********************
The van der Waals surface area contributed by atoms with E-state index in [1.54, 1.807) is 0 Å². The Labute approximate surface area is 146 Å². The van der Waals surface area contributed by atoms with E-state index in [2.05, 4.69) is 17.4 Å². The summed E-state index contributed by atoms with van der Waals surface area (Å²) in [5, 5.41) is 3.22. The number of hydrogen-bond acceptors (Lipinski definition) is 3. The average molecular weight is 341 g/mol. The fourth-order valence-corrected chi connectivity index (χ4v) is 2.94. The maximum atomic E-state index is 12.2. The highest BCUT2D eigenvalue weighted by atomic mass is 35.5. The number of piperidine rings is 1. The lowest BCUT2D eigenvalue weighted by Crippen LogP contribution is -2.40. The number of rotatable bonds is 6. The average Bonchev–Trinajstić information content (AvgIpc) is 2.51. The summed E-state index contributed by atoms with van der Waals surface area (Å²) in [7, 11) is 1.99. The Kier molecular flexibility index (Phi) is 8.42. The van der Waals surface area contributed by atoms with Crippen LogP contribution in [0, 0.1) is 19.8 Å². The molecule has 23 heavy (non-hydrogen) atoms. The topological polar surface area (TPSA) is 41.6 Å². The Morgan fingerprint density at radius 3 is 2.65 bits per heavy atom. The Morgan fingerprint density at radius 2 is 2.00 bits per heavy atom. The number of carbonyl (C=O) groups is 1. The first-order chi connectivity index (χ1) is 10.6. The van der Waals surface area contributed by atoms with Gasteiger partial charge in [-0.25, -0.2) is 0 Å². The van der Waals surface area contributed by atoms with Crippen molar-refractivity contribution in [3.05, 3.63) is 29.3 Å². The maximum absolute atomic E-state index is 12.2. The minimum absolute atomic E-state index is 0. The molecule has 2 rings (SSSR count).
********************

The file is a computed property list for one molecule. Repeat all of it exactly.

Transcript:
The van der Waals surface area contributed by atoms with E-state index in [1.54, 1.807) is 0 Å². The Labute approximate surface area is 146 Å². The van der Waals surface area contributed by atoms with E-state index in [2.05, 4.69) is 17.4 Å². The summed E-state index contributed by atoms with van der Waals surface area (Å²) in [5, 5.41) is 3.22. The number of hydrogen-bond acceptors (Lipinski definition) is 3. The average molecular weight is 341 g/mol. The fourth-order valence-corrected chi connectivity index (χ4v) is 2.94. The maximum atomic E-state index is 12.2. The highest BCUT2D eigenvalue weighted by atomic mass is 35.5. The number of piperidine rings is 1. The lowest BCUT2D eigenvalue weighted by Crippen LogP contribution is -2.40. The number of rotatable bonds is 6. The average Bonchev–Trinajstić information content (AvgIpc) is 2.51. The summed E-state index contributed by atoms with van der Waals surface area (Å²) in [7, 11) is 1.99. The Kier molecular flexibility index (Phi) is 8.42. The van der Waals surface area contributed by atoms with Crippen LogP contribution in [0, 0.1) is 19.8 Å². The molecule has 23 heavy (non-hydrogen) atoms. The topological polar surface area (TPSA) is 41.6 Å². The Morgan fingerprint density at radius 3 is 2.65 bits per heavy atom. The Morgan fingerprint density at radius 2 is 2.00 bits per heavy atom. The number of carbonyl (C=O) groups is 1. The first-order chi connectivity index (χ1) is 10.6. The van der Waals surface area contributed by atoms with Gasteiger partial charge in [-0.25, -0.2) is 0 Å². The van der Waals surface area contributed by atoms with Crippen molar-refractivity contribution in [3.05, 3.63) is 29.3 Å². The maximum absolute atomic E-state index is 12.2. The minimum absolute atomic E-state index is 0. The molecule has 2 rings (SSSR count).